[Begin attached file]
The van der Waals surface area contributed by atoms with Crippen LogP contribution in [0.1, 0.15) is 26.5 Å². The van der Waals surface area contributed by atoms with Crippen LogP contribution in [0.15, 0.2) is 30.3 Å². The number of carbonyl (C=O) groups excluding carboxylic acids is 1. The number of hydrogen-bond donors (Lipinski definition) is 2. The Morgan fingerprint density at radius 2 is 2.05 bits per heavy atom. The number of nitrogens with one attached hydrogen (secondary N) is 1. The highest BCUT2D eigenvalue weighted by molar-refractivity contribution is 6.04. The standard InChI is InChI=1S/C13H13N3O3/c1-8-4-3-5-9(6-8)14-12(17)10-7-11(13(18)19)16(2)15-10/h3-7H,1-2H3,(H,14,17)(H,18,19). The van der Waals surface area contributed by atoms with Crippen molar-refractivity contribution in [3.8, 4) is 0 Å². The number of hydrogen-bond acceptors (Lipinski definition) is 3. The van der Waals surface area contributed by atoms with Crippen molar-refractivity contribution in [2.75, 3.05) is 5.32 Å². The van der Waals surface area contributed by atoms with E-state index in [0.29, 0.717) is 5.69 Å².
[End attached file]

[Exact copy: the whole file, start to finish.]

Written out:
The van der Waals surface area contributed by atoms with Crippen LogP contribution in [0.1, 0.15) is 26.5 Å². The van der Waals surface area contributed by atoms with Crippen LogP contribution in [0.15, 0.2) is 30.3 Å². The number of carbonyl (C=O) groups excluding carboxylic acids is 1. The number of hydrogen-bond donors (Lipinski definition) is 2. The Morgan fingerprint density at radius 2 is 2.05 bits per heavy atom. The number of nitrogens with one attached hydrogen (secondary N) is 1. The highest BCUT2D eigenvalue weighted by molar-refractivity contribution is 6.04. The standard InChI is InChI=1S/C13H13N3O3/c1-8-4-3-5-9(6-8)14-12(17)10-7-11(13(18)19)16(2)15-10/h3-7H,1-2H3,(H,14,17)(H,18,19). The van der Waals surface area contributed by atoms with Crippen molar-refractivity contribution in [3.8, 4) is 0 Å². The number of hydrogen-bond acceptors (Lipinski definition) is 3. The van der Waals surface area contributed by atoms with Crippen molar-refractivity contribution in [2.75, 3.05) is 5.32 Å². The van der Waals surface area contributed by atoms with E-state index in [0.29, 0.717) is 5.69 Å².